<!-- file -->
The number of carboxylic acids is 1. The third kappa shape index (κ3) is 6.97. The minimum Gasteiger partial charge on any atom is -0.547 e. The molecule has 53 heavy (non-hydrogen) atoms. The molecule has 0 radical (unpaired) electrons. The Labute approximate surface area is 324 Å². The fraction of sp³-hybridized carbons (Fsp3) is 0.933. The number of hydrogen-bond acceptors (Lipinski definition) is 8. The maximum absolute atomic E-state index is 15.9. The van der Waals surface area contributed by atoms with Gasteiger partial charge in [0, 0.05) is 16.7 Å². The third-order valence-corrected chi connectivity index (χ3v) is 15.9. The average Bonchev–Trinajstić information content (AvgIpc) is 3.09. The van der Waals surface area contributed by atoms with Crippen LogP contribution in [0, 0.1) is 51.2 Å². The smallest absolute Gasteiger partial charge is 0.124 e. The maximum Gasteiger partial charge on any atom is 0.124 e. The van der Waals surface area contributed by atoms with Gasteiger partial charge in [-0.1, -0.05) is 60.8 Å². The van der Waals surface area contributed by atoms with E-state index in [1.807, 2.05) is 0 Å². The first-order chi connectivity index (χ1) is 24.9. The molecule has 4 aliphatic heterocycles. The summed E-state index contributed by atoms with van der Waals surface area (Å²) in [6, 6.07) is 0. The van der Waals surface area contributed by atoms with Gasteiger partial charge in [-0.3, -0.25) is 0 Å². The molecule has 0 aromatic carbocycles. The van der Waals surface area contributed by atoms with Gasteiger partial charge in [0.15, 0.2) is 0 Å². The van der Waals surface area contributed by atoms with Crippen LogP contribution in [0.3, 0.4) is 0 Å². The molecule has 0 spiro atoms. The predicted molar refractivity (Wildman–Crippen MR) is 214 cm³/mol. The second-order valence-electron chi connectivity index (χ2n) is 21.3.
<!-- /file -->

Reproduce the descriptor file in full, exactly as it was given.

The number of carboxylic acids is 1. The third kappa shape index (κ3) is 6.97. The minimum Gasteiger partial charge on any atom is -0.547 e. The molecule has 53 heavy (non-hydrogen) atoms. The molecule has 0 radical (unpaired) electrons. The Labute approximate surface area is 324 Å². The fraction of sp³-hybridized carbons (Fsp3) is 0.933. The number of hydrogen-bond acceptors (Lipinski definition) is 8. The maximum absolute atomic E-state index is 15.9. The van der Waals surface area contributed by atoms with Gasteiger partial charge in [0, 0.05) is 16.7 Å². The third-order valence-corrected chi connectivity index (χ3v) is 15.9. The average Bonchev–Trinajstić information content (AvgIpc) is 3.09. The van der Waals surface area contributed by atoms with Crippen LogP contribution in [0, 0.1) is 51.2 Å². The smallest absolute Gasteiger partial charge is 0.124 e. The maximum Gasteiger partial charge on any atom is 0.124 e. The van der Waals surface area contributed by atoms with Gasteiger partial charge in [-0.1, -0.05) is 60.8 Å². The van der Waals surface area contributed by atoms with E-state index in [1.807, 2.05) is 0 Å². The first-order chi connectivity index (χ1) is 24.9. The molecule has 4 aliphatic heterocycles. The summed E-state index contributed by atoms with van der Waals surface area (Å²) in [6, 6.07) is 0. The van der Waals surface area contributed by atoms with Gasteiger partial charge in [-0.3, -0.25) is 0 Å². The molecule has 0 aromatic carbocycles. The van der Waals surface area contributed by atoms with Gasteiger partial charge in [0.15, 0.2) is 0 Å². The van der Waals surface area contributed by atoms with Crippen LogP contribution in [0.3, 0.4) is 0 Å². The molecule has 0 spiro atoms. The predicted molar refractivity (Wildman–Crippen MR) is 214 cm³/mol. The second-order valence-electron chi connectivity index (χ2n) is 21.3.